A Daily Babble Production
The 13 assists and four steals against just two turnovers in his box score line indicate that Rajon Rondo wasn't the Celtics' biggest problem in last night's debacle in Cleveland. He wasn't. That the team couldn't stop anyone, that LeBron James is incredible, that Paul Pierce was anything but and that the Celtics couldn't buy a shot from the outside all played large roles in the 98-83 fiasco. But not lost among those issues or in the midst of those nice numbers should be the fact that the Celtics' point guard was part of the problem rather than the solution last night.
While Rondo had his moments where he pushed the tempo and helped increase the efficacy of the offense (the begining of the third quarter comes to mind), it wasn't just his 1-for-8 shooting performance that truly defined his night but the body language he demonstrated in accumulating that line. The man looked scared.
Rondo and the Celtics are at their best when the point guard is attacking the rim fearlessly and playing aggressive basketball all the way through every play. The latter portion of last season's series with the Cavs is the last time I can recall Rondo consistently not doing those sorts of things. He had several shots blocked around the rim, and especially disturbing was the regularity with which he had the ball knocked away on the fast break, particularly by LeBron James. By the end of that series, Rondo clearly wanted no part of either LeBron or the Cavs' jungle of bigs on the inside. He had experienced something similar at times against the super-athletic Hawks, but he Cavs' size and shot-blocking ability seemed to take the tentative play to a new level for him.
Over the early portion of this season, that uncertainty disappeared. Rondo made himself a scoring threat in the lane and didn't seem afraid of having his shot blocked. Some of that higher confidence level may have declined over the first eight games of this recent slump, particularly when teams started putting bigs on him and forcing him toward the perimeter. But it was last night that the confidence issues appeared to return to a high not witnessed since the Cavs series a season ago.
Looking back, I should have counted the number of occasions on which Rondo began to attack the rim, elevated toward the basket and then seemed to decide while in the air that he no longer wanted to put the ball up, opting instead to fling it back out to the perimeter, often to an unsuspecting teammate. It won't show up in the box score or the play-by-play, and I don't have an exact figure for you, but it did happen several times over the course of the game.
In addition to the attack-then-change-mind-in-midair issue, Rondo rushed just about every shot he took around the rim. The defining image of his shooting from around the hoop for the night was a play on which Ray Allen had his lay-up attempt blocked by James. Rondo grabbed the ball in the air roughly two feet from the basket and all but tried to put it back in the basket before he had even caught it. Predictably, the ball bounced off the rim and to a waiting Cavalier. It was one of many rushed misses around the goal for a guy who couldn't seem to get the ball out of his hands quickly enough anytime he was in the same zip code as the paint all night.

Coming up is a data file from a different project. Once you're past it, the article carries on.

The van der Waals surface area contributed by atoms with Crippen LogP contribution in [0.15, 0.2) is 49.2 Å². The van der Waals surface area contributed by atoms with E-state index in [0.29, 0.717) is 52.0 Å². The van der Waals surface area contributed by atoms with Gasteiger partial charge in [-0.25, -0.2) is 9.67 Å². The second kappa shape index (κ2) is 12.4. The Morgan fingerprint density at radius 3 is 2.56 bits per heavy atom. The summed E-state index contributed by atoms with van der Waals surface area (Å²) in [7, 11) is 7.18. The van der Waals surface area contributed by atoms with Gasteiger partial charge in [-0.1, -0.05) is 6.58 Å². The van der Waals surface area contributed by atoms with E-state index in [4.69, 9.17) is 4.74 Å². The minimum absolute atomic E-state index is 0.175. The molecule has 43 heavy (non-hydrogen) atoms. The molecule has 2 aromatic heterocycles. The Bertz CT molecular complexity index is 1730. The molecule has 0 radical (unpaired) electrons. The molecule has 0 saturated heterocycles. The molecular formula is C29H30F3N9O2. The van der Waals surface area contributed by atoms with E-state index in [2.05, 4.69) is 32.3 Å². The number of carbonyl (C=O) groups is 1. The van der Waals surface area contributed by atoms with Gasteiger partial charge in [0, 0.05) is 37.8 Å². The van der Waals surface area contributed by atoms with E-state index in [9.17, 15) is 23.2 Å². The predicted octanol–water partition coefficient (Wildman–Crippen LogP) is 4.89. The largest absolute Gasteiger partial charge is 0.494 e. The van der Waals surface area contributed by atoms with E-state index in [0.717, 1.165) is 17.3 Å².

Further, while Raj missed several around the bucket, there were also a few opportunities that he passed up without even making himself a threat to shoot. As was the case against Charlotte on Tuesday night, Rondo also had a couple of instances in which he caught the ball just outside the block and made no effort to get set in a triple threat position, square up to the basket or attack. This was not lost on defenders, and it prevented Rondo from being effective when he caught the ball down low. The Cavs didn't have to leave other Celtics open in order to send help because there was no threat of Rondo getting to the basket for an easy two as he just wasn't looking for it.
Really, it's the first problem about making his decisions in midair that is the most frustrating. While Rondo had only two turnovers on the night, consistently making a last-second decision to fling the ball back out to the perimeter has plenty of risk of resulting not only in a turnover but a fast break for the other team. Even when the ball isn't turned over, it doesn't do much good to catch a teammate off guard because that teammate often won't be ready to do something useful with the basketball. Finally, it's just a bad sign to see the point guard who catalyzed this offense during the team's 19 straight wins look so gun-shy about making himself a scoring threat.
Whether Rajon Rondo's timidness around the rim last night was an issue unique to facing a Cavaliers team that blocks a lot of shots is uncertain. It could have been a result of the frustration of having not played well recently, or it could have simply not been his night as far as shooting the ball was concerned. Perhaps (and this writer has the omnipresent faith of a fanatic) he will get that confidence back next time out against Toronto. But for one game, the point guard looked downright scared of getting his shot blocked inside. And that is one of the last things the Celtics need if they are going to get their offensive swagger back anytime soon.
Programming note: Sunday's Celtics-Raps tilt tips in the early afternoon, so the Babble will come at you a few hours later than its normal time. Likely early evening rather than one o'clock, but it will be present as always.